Friday, November 18, 2011

Autumn archeological season in Roman fortress of Sostra

Autumn archeological season in Roman fortress of Sostra | Radio Bulgaria

published today, 3:10 PM Author: Veneta Pavlova

Sostra Fortress in Northern Bulgaria was a fortified military camp erected on a strategic road for the Roman Empire starting from the Danube village of Gigen (the ancient city of Ulpia Oescus). The route cut across the Danubian Plain, went through present-day Troyan Pass in the Balkan Range and led to Philippopolis, that is present-day Plovdiv in Southern Bulgaria. Standing on the northern slopes of the Balkan Range, the fortress is very well-preserved.

Since 5 century, when the Huns invaded the place, it hasn’t had new inhabitants. Its walls soar at a height of 2-3 meters.

The archeological season in Sostra opened on 23 September with a spectacular light show called Sparks from Eternity. It featured actors dressed up as Roman centurions and soldiers. In front of some 600 people, they recreated ancient rituals, such as the change of guards at the main gate. The motto of this year’s archeological expedition was “To unravel the history of the Sostra Castles”. In the words of Dr. Ivan Hristov, there are 3 fortresses.

“For some 250 years, the Roman provincial government built 3 fortified camps, which were almost one on top of the other”, he says. “The construction of the earliest camp started in the second half of the 2 century during the rule of Emperor Anthonius Pius. The other constructions took place during the times of Septimius Severus and Emperor Galen. The three fortresses were intended to be the core of the Roman support military unit, which was under the rule of the governor of Dolna Mizia Province. The number of people in the unit varied from 500 to 1000 people. The unit guarded the route that was important to the Roman Empire and perhaps quelled the uprisings of the locals. We’ve got records claiming that during the time of Anthonius Pius the people rioted against some tax and administrative changes carried out by the Roman Empire.” © Photo:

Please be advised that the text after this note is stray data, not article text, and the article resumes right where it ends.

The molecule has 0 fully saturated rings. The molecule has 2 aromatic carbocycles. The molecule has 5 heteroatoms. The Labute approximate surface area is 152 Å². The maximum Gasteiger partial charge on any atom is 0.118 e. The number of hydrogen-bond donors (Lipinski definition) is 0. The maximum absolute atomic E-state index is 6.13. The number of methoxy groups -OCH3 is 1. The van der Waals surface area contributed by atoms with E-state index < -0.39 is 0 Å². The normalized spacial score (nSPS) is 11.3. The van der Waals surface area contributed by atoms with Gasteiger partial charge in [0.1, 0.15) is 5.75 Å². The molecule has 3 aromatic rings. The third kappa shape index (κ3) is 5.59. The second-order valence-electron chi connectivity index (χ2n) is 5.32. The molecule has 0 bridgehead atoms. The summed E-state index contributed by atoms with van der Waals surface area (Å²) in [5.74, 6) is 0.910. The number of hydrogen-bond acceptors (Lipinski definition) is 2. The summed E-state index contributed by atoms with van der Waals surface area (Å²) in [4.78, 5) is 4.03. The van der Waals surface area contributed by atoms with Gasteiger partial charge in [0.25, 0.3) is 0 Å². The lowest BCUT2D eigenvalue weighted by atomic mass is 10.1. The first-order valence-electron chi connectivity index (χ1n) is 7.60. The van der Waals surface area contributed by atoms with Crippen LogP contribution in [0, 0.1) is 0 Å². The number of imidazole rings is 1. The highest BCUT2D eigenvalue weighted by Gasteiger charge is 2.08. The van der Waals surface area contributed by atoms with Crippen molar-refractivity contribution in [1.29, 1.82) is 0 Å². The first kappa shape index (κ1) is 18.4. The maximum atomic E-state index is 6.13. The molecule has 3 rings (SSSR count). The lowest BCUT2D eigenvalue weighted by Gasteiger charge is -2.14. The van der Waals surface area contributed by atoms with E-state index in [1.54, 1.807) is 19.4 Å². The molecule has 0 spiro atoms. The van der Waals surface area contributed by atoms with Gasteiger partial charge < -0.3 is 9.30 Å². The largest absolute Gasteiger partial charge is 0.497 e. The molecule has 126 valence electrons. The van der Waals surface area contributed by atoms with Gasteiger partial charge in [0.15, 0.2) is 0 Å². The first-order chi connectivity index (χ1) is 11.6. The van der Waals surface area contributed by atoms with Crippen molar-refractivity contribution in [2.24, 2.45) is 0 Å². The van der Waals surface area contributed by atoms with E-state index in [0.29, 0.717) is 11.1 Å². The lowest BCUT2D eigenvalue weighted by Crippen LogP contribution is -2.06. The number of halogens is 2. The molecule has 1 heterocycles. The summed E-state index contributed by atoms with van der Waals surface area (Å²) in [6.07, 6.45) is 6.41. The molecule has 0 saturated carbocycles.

Archeologists have also found in Sostra soldier barracks of a supporting military unit. Such facilities have only been discovered in the big camps in the Danube Roman towns of Nove and Dorustorum.

In those shelters, soldiers wound spend the night and keep their military equipment. The military barracks in Sostra, which were made from wood, had solid tile-covered roofs and well-shaped floors. The length of the rooms varied from 40 to 100 meters. They stood in several lines, some 7 meters away from the rampart. At the end of each barrack, there was the lodging of the officer in charge of the respective unit. Interestingly, this kind of construction was popular with the entire Roman Empire at the time. Back to Mr.

Hristov on the items discovered during the recent excavations:

“We’ve got fragments of votive tablets of deities venerated by legionaries as well as various bronze and silver coins. We’ve found many bronze coins minted in Marzianopolis, present-day Devnia in Northeastern Bulgaria. We’ve also got accessories used for clipping soldiers’ mantles. We collected a large number of animal bones. Professor Lazar Ninov agreed to examine them. He is a leading expert in the research of bone remains from the Archeology Institute at the Bulgarian Academy of Sciences. We can safely say that the Roman soldiers were well fed by their commanders. The bones we’ve already identified seem to have belonged to domestic animals, deer, hinds, boars, etc. In 4 century, the mussels from the Osam river became part of the soldiers’ diet. A somewhat more detailed research could cast even more light on the typical foods back then”.

Next year Bulgaria is hosting a prestigious scientific forum on the Roman Empire’s borders. Sostra is among the sites that are going to be visited by some 400 scholars from all over the world.